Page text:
This is Milmanda castle, near the town of Vimbodi in Tarragona. It is classified as a D.O. Conca de Barbera region, and it is on this estate that wine giant Torres produced some of its best wines: Milmanda, of which I will harp, and Grans Muralls, which I have yet to probar.
July and August 2005, then, would have been the ripening of the Chardonnay grapes that eventually made it into the bottle, and the following summer, the wine would have been maturing in oak casks. In the final year of my time at camp, I found out about the vinyard, and organised a trip for my staff to go and check it out. The little tourist choo-choo was right on time to whistle us round the local village before dropping us off at the castle.
The standard Torres DVD clart was presented, emphasising the great yadda-yadda and the importance of the hoo-ha, before the local guide took us for a peak around the castle. Not much to see, unfortunately, as the wine is processed at their mammoth plant near Vilafranca, but there was an electrified hawk on display to draw attention to the conservation work that Torres is involved in.
At the end of the tour, we were all invited to a glass of the standard Vina Sol. A few of us decided to chip in for a bottle of the Milmanda that we'd heard about, enchanted as we were by the stories of this wine at the Prince and Princess of Asturias' wedding, as well as its appearance on the wine list at El Bulli. Even to our naive palettes, this golden liquid seemed special, and after the tiniest of portions, I was ready to hand over €30 in readies, more than I had ever or may ever consider splashing out on 75cl of booze. Needless to say, I took care of it like a newborn panda, and planned to save it for a very special occasion.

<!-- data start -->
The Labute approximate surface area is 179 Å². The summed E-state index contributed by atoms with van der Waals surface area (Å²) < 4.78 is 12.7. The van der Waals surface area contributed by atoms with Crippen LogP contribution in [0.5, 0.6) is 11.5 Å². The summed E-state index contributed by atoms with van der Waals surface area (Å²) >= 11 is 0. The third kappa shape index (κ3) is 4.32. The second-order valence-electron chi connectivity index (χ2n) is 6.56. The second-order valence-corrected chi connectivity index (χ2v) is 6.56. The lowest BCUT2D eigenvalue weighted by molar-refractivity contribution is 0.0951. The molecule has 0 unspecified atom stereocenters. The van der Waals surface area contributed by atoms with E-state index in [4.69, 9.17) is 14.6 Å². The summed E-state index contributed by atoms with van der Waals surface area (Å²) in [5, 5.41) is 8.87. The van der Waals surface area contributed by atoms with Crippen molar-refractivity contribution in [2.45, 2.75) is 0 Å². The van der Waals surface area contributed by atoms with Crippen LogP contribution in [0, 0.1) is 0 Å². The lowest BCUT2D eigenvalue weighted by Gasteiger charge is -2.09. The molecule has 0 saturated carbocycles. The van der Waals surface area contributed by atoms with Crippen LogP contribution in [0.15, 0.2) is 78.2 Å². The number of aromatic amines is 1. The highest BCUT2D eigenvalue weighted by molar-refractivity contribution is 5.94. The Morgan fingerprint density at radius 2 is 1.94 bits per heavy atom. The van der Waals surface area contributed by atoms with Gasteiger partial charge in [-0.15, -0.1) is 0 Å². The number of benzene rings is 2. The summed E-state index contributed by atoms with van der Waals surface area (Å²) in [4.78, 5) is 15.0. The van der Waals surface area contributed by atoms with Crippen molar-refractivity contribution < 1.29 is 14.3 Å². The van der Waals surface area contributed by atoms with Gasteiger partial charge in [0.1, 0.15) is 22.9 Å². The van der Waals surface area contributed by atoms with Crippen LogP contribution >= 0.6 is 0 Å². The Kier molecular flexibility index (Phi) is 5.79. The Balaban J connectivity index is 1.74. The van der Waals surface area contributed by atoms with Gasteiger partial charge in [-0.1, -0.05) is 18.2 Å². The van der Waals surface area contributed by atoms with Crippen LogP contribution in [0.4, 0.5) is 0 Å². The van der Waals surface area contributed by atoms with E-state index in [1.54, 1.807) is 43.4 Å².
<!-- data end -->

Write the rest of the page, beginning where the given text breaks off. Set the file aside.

After I got it home, it stayed stowed away in my room for a good while, fearful that it could be mistakenly uncorked if kept in the kitchen and drank with lemonade out of plastic cups. It gathered dust, I liked that. I got an old airing cupboard like my grandma had, and my bottle had a new home. Sunrise, sunset. Sunrise; sunset. Sunrise - sunset.
I began to get a little anxious about my baby wine panda after reading a couple of things, and talking to a couple of people. Most white wines, especially chardonnays, are drunk soon after purchase, and to stop the wine from deteriorating, it should stay still, at a temperature of 14 degrees. I would never be able to manage that, so got to thinking about having a special occasion as soon as I could.
Two and a half years had passed. But with no children or weddings in sight, there was only one thing for it. Christmas! Thank God for the birth of Jesus. A special semi-traditional lunch with my hermosa novia before she went off to see her papa in Venezuela: ideal. The wine, as it happened, coupled gloriously with every course. The Catalan staple, sopa de galets; fried prawns; a cheese board, and finally; chocolate muffins.